Tuesday, August 5, 2014

Free Enterprise Is An Endowment That Eschews Statism And Tyranny

 "I believe that without free enterprise there can be no democracy."

Dwight David Eisenhower (1890-1969)

While free enterprise and democracy are very different, with one being an economic system and the other political, they are not exactly oil and vinegar.

Both are based solidly in the camp of individual freedom and individual responsibility.  Both eschew tyranny, soft and hard tyranny.

This was no accident.  The Founding Fathers knew what they were doing.  How could they devise a political system, with the exceptional ideas of individual rights and limited gubment, and then incorporate some form of socialistic, controlling, regulatory economic system?  While that may be a form of "mixed economy," it was not what they had in mind.  Necessarily!

The idea was freedom!  The idea was natural (God given) rights!  The idea was no tyranny!


This is where "American Exceptionalism" comes from.  It is not the thought that Americans are somehow exceptional to others in the world.  Or that we are smarter, or better able to do things, or able to grow an economy with historic success.  Those who deride American Exceptionalism as something untoward or arrogant simply don't understand it, or pretend not to.

Our country's founding was exceptional in that it was the first time in history that "rights" did not flow down at the whim of, or dictate of, or good graces of, a tyrant!  Our founding was the recognition of the endowment of natural (God given) rights!

And Eisenhower nails it.  Neither free enterprise or democracy would exist without the other.  Each plays into the other.  Each contributes to the success of the other.  They are oil and vinegar that work well together in the tossed salad of our society.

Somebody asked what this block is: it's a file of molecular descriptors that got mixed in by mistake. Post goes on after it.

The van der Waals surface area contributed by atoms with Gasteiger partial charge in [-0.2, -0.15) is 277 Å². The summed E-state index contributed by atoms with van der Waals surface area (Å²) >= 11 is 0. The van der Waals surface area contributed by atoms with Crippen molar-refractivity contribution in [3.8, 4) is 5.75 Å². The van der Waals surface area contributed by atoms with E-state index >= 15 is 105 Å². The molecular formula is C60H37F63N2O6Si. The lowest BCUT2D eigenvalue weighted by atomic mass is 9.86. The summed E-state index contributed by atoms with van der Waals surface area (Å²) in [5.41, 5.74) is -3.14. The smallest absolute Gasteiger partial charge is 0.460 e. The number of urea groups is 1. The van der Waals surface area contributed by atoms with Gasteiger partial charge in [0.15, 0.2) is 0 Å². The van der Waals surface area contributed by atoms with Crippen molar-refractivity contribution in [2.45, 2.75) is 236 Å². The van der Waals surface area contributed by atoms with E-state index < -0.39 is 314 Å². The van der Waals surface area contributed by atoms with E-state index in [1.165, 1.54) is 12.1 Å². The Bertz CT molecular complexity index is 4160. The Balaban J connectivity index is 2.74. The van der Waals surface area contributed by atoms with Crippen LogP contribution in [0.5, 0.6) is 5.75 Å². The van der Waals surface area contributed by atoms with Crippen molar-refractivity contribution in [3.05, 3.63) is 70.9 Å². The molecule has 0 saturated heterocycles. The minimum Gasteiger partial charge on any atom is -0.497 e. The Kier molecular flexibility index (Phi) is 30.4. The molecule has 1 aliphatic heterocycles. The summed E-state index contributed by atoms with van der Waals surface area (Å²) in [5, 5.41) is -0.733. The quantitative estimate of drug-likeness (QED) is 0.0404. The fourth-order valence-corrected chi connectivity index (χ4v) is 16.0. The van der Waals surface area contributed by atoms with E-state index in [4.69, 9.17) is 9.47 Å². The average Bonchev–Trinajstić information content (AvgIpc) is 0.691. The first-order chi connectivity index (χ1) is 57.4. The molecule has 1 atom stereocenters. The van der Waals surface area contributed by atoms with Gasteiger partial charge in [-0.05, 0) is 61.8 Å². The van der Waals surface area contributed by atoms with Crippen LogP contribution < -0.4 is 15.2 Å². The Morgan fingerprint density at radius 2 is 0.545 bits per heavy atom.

Sure prior to the Founding Fathers such ideas as natural rights flew around.  The great  philosophers of the Enlightenment - Locke, Hume, Kant, Montesquieu, Hutcheson, Hegel and Hobbes - all wrote about free, unalienable and natural rights, recognized natural rights, and wished for societies that enjoyed natural rights.  All these philosophers were read and understood by the Founding Fathers, and particularly their great fan Thomas Jefferson. The thinking of these philosophers found its way securely into the founding documents of the American Enlightenment, and American Exceptionalism.

These philosphers discussed individual freedoms, and individual rights, and unalienable rights, and natural rights.  They DREAMED of the society our Founding Fathers put together.  They would have loved to live here and enjoy what we enjoy.

And so, we, as citizens who have this great endowment bequeathed to us, have more to do than simply complacently enjoy our abilities to do and to become.  We have a DUTY to promote our endowment of rights, to defend our endowment of rights, to teach our endowment of rights as well as live our endowment of rights.  We need to meet HEAD ON the challenge of the statists who want to dismember our rights one by one; dismember our freedoms one by one; dismember and squash our desires, and abilities, and creativity and motivations, and if they can one by one.

The Founding Fathers would see statism as tyranny.  We should too.


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